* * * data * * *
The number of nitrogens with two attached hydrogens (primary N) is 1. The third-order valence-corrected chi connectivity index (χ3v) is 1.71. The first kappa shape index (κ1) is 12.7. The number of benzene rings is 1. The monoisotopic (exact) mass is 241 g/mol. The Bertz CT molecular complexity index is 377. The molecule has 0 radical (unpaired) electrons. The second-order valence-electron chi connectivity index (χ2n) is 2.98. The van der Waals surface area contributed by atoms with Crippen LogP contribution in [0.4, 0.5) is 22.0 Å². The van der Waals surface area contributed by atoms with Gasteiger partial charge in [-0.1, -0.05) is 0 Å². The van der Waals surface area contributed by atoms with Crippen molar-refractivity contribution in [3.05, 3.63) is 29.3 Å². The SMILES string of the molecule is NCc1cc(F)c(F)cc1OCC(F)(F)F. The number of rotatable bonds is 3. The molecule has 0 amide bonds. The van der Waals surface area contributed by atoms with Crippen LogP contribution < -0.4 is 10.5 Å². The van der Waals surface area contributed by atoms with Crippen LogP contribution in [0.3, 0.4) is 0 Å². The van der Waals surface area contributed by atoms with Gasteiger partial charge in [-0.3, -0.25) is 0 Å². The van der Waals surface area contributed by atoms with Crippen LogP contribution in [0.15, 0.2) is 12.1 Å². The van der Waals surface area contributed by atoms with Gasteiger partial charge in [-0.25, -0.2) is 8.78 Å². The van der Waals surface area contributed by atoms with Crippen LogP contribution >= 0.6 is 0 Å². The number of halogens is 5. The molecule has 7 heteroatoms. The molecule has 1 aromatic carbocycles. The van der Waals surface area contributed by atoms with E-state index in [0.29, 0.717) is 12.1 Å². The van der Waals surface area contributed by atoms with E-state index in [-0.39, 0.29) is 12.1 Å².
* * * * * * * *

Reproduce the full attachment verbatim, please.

The number of nitrogens with two attached hydrogens (primary N) is 1. The third-order valence-corrected chi connectivity index (χ3v) is 1.71. The first kappa shape index (κ1) is 12.7. The number of benzene rings is 1. The monoisotopic (exact) mass is 241 g/mol. The Bertz CT molecular complexity index is 377. The molecule has 0 radical (unpaired) electrons. The second-order valence-electron chi connectivity index (χ2n) is 2.98. The van der Waals surface area contributed by atoms with Crippen LogP contribution in [0.4, 0.5) is 22.0 Å². The van der Waals surface area contributed by atoms with Gasteiger partial charge in [-0.1, -0.05) is 0 Å². The van der Waals surface area contributed by atoms with Crippen molar-refractivity contribution in [3.05, 3.63) is 29.3 Å². The SMILES string of the molecule is NCc1cc(F)c(F)cc1OCC(F)(F)F. The number of rotatable bonds is 3. The molecule has 0 amide bonds. The van der Waals surface area contributed by atoms with Crippen LogP contribution < -0.4 is 10.5 Å². The van der Waals surface area contributed by atoms with Crippen LogP contribution in [0.3, 0.4) is 0 Å². The van der Waals surface area contributed by atoms with Gasteiger partial charge in [-0.3, -0.25) is 0 Å². The van der Waals surface area contributed by atoms with Crippen LogP contribution in [0.15, 0.2) is 12.1 Å². The van der Waals surface area contributed by atoms with Gasteiger partial charge in [-0.25, -0.2) is 8.78 Å². The van der Waals surface area contributed by atoms with Crippen LogP contribution >= 0.6 is 0 Å². The number of halogens is 5. The molecule has 7 heteroatoms. The molecule has 1 aromatic carbocycles. The van der Waals surface area contributed by atoms with E-state index in [0.29, 0.717) is 12.1 Å². The van der Waals surface area contributed by atoms with E-state index in [-0.39, 0.29) is 12.1 Å².